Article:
* Sees 2013 non-GAAP EPS $3.30-$3.50 vs $3.48 forecast
* Shares up 2.4 pct in morning trade
By Tova Cohen
TEL AVIV, Jan 23 Computer security provider Check Point Software Technologies reported higher-than-expected fourth quarter profit on cost cutting and rising sales of security appliances that combine hardware and software.
Check Point recorded fourth-quarter earnings excluding one-off items of 91 cents a share compared with 84 cents in the same period in 2011. Revenue rose 3 percent to $369 million.
The company had been expected to earn 88 cents per share on revenue of $374 million.
"The company has shown a significant deceleration in its business over the past year and appears to be working harder to get to its numbers each quarter as competitive pressures from Palo Alto have grown," Nomura analyst Rick Sherlund said.
Smaller rival Palo Alto Networks last month said its revenue for the current quarter will grow 59-66 percent from a year earlier.
The Israel-based company forecast 2013 revenue of $1.4-$1.45 billion and earnings per share excluding one-off items of $3.30-$3.50. Analysts have also forecast earnings of $3.48 a share on revenue of $1.45 billion, according to Thomson Reuters I/B/E/S Estimates.
Check Point's growth in the fourth quarter was boosted by sales of security appliances combining hardware and software as well as its software "blades" - modular software building blocks that prevent network intrusion and are bought on an annual subscription basis.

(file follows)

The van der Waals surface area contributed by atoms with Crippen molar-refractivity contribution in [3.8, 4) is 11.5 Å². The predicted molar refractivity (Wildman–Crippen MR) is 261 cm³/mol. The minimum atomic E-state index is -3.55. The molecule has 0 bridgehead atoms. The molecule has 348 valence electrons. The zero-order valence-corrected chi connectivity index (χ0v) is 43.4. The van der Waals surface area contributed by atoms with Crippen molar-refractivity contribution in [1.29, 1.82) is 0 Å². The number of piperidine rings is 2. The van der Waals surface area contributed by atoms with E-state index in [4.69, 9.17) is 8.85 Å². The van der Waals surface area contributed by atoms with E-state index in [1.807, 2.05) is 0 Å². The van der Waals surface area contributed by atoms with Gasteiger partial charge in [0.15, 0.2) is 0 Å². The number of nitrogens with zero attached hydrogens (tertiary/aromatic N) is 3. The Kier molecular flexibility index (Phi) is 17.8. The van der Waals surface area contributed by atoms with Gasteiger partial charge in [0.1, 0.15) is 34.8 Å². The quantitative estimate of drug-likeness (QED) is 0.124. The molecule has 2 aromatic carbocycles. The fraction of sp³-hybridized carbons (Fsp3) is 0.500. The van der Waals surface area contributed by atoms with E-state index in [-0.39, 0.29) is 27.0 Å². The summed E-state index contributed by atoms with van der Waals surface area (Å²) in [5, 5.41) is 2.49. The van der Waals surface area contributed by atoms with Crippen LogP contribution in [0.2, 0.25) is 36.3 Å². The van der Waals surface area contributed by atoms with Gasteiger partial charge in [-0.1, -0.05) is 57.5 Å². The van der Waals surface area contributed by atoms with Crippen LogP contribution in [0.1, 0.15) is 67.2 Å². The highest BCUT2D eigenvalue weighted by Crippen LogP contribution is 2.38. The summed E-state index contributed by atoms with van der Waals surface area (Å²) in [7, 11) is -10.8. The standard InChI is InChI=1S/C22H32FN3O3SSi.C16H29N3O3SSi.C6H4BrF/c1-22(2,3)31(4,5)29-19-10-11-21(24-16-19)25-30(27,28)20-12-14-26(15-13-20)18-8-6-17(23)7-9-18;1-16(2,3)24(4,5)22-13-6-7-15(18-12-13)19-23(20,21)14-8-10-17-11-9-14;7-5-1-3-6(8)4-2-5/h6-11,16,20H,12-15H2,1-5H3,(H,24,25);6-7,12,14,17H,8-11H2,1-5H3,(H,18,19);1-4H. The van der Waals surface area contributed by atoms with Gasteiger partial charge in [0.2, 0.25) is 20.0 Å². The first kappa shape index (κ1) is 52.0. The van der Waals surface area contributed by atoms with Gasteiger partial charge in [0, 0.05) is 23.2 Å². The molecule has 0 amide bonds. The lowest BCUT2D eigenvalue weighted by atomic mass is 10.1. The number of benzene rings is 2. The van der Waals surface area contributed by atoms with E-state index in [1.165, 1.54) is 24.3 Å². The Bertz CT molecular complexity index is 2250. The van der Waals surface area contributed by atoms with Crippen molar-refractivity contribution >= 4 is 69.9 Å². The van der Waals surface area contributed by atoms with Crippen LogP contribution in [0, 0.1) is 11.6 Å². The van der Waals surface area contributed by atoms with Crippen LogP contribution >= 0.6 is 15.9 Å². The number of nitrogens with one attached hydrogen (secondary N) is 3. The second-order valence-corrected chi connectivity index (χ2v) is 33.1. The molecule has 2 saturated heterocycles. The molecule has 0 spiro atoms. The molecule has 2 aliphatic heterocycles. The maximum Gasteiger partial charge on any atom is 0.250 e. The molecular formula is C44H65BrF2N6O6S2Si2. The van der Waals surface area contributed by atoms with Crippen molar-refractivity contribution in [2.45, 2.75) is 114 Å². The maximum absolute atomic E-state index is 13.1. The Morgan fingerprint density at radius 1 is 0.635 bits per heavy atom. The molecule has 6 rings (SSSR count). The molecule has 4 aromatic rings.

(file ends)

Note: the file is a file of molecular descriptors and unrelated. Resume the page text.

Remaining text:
Shares in the company rose 2.4 percent.
"The company has a handful of product catalysts over the coming year that, combined with healthy secular trends, should help accelerate product license growth during the course of 2013," said FBR Capital Markets analyst Daniel Ives.
In contrast to previous quarters where sales in Europe were soft, in the final quarter of 2012 it was the North American market that showed weakness while Europe stabilised, Check Point's chief executive Gil Shwed said, adding it was too soon to tell whether this was a one-time occurrence.
Shwed attributed the slowing revenue growth to the fact that some customers bought less expensive models, resulting in a decline in the average selling price even as the number of units sold rose.
Shwed said the company in 2013 will focus on cyber threats and mobile security, the two most pressing issues in the security industry.
In 2012 it introduced ThreatCloud, the first collaborative network to fight cyber crime, as well as software blades to detect and block the activity of bots - malicious software agents that hide inside computers awaiting instructions from their remote operators.